3 July 2013

Coming home

Image taken from Google Images.

My year abroad dragged and crept along at times and there were occasions where I wanted nothing more than to come home and see my friends, family and boyfriend and curl up on the settee with the rain battering the windows (trust me, you will miss it at some point). But, looking back, my year abroad went relatively quickly. I remember setting foot on my plane(s) to France so distinctly that it seems like only yesterday and the memory of saying goodbye to my Mam at Edinburgh airport for over three months will always remain vivid in my mind. If you're interested at all, I typed out an entry from my private journal (it was quite hard for me to post it) detailing my thoughts right before I left England on subjects such as saying goodbye to people you know and what you might be like at the end of your year abroad etc. etc.

Looking back, it all seems a bit overly-dramatic. I worked myself up into such a frenzy wondering what would happen on my year abroad to change me or whether it would be as big and scary an experience as my imagination had made it out to be. The answer is: no, it wasn't. It really is a hell of a lot easier than you initially think. If you're waiting to embark on your year abroad, I know this small paragraph will do nothing to ease the pre-departure nerves because this is probably the biggest thing you've done in your life to date, but if I speak honestly, it really is a piece of cake. Obviously there will be times when you'll be fed up and will want to come home and see family and friends, but other than that it's an absolute breeze.

So, in the post I mentioned above, I asked a question which went something like "Who will I be at the end of my year abroad?" and wrote something along the lines of waiting until the experience was over and finding out when I come home. I'm now at home (and have been for a couple of weeks), so who have I become/what has changed me? I haven't really thought about it yet because I've been celebrating my homecoming by seeing family, drinking with friends, eating lots of rubbish, being out and about at different events and generally just enjoying myself because I love being at home.

But now that I've had time to think about it, I don't think I've really changed at all. Obviously I've become more confident in myself and independent and I feel like I can tackle any problem now, but other than that I see no real change (which isn't a bad thing). I think mainly I've realised a lot of things, some of them being:
  • I'm a home bird (as my friend Emily described me one day)
  • The grass isn't always greener on the other side (i.e. I love my home city, Newcastle, a lot)
  • My friends are the most fantastic group of people I could ever ask to know (from home and from abroad)
  • My family needs me just as much as I need my family
  • I love my boyfriend more than I even thought possible (a soppy one for you there)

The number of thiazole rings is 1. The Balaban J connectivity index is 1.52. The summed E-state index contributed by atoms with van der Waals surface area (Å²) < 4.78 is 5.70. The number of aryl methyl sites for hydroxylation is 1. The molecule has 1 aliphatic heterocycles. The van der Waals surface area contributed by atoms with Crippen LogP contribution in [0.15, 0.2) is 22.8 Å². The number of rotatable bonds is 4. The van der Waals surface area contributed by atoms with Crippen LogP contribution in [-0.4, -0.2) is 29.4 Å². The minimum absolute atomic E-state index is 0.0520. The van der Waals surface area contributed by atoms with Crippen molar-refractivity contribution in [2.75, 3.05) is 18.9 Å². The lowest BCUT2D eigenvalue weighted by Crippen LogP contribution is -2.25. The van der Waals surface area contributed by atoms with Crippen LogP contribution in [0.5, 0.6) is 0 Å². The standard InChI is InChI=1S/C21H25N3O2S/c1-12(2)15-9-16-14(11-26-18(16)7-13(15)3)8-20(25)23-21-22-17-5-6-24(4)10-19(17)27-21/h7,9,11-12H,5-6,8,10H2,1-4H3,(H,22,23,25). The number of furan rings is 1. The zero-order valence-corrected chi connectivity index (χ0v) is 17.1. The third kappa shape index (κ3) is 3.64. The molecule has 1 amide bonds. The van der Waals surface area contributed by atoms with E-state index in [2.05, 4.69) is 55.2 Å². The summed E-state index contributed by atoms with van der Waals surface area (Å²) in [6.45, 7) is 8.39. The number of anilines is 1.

I'm not sure what other people are taking away from their year abroad, but I think for me the biggest thing is that being apart from the people and place I love has taught me not to take them for granted. Before I went to live in France and Spain I didn't realise just how important all these things were to me until I couldn't access them so easily. Like I said above, I actually looked forward to visiting the drizzly, windy isle I call home and eating lots of roast dinners and watching trash television. Being abroad gave me a chance to miss all of that.

I don't want this post to be misconstrued, however. I really did enjoy being abroad. It opened my eyes to a lot of things (about the world and about myself) and I met some fantastic people who I'll be staying in touch with for a long time to come and who have also been like a family to me. I've even made better friends with people that I barely knew at my own university because I live so far away from it, which is a good enough outcome on its own.

I think living abroad has also given me a very small dose of wanderlust (still absolutely nothing compared to my friends Rebecca and Jack!) and now when I see new places in magazines or on my friends' instagram feeds (whether it be London or Hong Kong) I feel an inner desire to be there and explore it. Two of my closest friends are leaving to go to Australia this time next year, so that will give me something to work towards since I've always wanted to see that side of the world.

So that's it! That's the end of my year abroad and (possibly) the end of this blog. I'll still be updating this with tips'n'tricks for new Erasmus students and personal trips I'll be taking with family, friends and my boyfriend, but seeing as I have other ventures on the horizon (moving into a new flat, starting my final year of university, personal projects and events to attend), this blog will be put on the back burner for a while.

I am, however, thinking of starting myself a lifestyle blog in the coming future when I can turn my life around, so stay tuned as I will certainly let all of my readers know if I decide to move across the internet.

Peace and love and peace out.

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